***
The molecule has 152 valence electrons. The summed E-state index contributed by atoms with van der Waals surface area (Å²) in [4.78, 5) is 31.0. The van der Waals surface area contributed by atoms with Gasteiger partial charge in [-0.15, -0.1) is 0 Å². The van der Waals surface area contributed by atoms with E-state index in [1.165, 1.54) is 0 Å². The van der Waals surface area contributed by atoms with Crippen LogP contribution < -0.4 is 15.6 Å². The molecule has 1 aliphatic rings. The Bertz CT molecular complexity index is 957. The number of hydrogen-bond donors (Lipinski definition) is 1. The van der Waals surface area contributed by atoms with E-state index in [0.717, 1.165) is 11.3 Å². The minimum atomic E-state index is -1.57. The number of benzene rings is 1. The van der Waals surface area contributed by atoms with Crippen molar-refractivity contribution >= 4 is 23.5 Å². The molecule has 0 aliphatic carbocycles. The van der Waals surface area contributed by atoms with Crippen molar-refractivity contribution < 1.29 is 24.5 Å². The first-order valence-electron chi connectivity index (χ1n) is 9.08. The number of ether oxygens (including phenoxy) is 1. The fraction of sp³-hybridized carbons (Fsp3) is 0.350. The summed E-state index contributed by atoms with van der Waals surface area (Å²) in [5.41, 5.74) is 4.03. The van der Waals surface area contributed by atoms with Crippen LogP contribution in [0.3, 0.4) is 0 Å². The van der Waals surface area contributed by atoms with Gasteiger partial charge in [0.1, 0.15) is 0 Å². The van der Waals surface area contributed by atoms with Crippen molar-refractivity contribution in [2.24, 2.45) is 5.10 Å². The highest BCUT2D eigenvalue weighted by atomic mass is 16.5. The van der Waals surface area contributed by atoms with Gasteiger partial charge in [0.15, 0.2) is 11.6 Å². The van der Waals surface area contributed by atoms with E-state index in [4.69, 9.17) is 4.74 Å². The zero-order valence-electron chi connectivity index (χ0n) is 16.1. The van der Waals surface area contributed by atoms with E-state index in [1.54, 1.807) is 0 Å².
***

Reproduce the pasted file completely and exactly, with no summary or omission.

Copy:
The molecule has 152 valence electrons. The summed E-state index contributed by atoms with van der Waals surface area (Å²) in [4.78, 5) is 31.0. The van der Waals surface area contributed by atoms with Gasteiger partial charge in [-0.15, -0.1) is 0 Å². The van der Waals surface area contributed by atoms with E-state index in [1.165, 1.54) is 0 Å². The van der Waals surface area contributed by atoms with Crippen LogP contribution < -0.4 is 15.6 Å². The molecule has 1 aliphatic rings. The Bertz CT molecular complexity index is 957. The number of hydrogen-bond donors (Lipinski definition) is 1. The van der Waals surface area contributed by atoms with E-state index in [0.717, 1.165) is 11.3 Å². The minimum atomic E-state index is -1.57. The number of benzene rings is 1. The van der Waals surface area contributed by atoms with Crippen molar-refractivity contribution >= 4 is 23.5 Å². The molecule has 0 aliphatic carbocycles. The van der Waals surface area contributed by atoms with Crippen molar-refractivity contribution < 1.29 is 24.5 Å². The first-order valence-electron chi connectivity index (χ1n) is 9.08. The number of ether oxygens (including phenoxy) is 1. The fraction of sp³-hybridized carbons (Fsp3) is 0.350. The summed E-state index contributed by atoms with van der Waals surface area (Å²) in [5.41, 5.74) is 4.03. The van der Waals surface area contributed by atoms with Crippen LogP contribution in [0.3, 0.4) is 0 Å². The van der Waals surface area contributed by atoms with Gasteiger partial charge in [0.1, 0.15) is 0 Å². The van der Waals surface area contributed by atoms with Crippen molar-refractivity contribution in [2.24, 2.45) is 5.10 Å². The highest BCUT2D eigenvalue weighted by atomic mass is 16.5. The van der Waals surface area contributed by atoms with Gasteiger partial charge in [0.15, 0.2) is 11.6 Å². The van der Waals surface area contributed by atoms with E-state index in [4.69, 9.17) is 4.74 Å². The zero-order valence-electron chi connectivity index (χ0n) is 16.1. The van der Waals surface area contributed by atoms with E-state index in [1.54, 1.807) is 0 Å².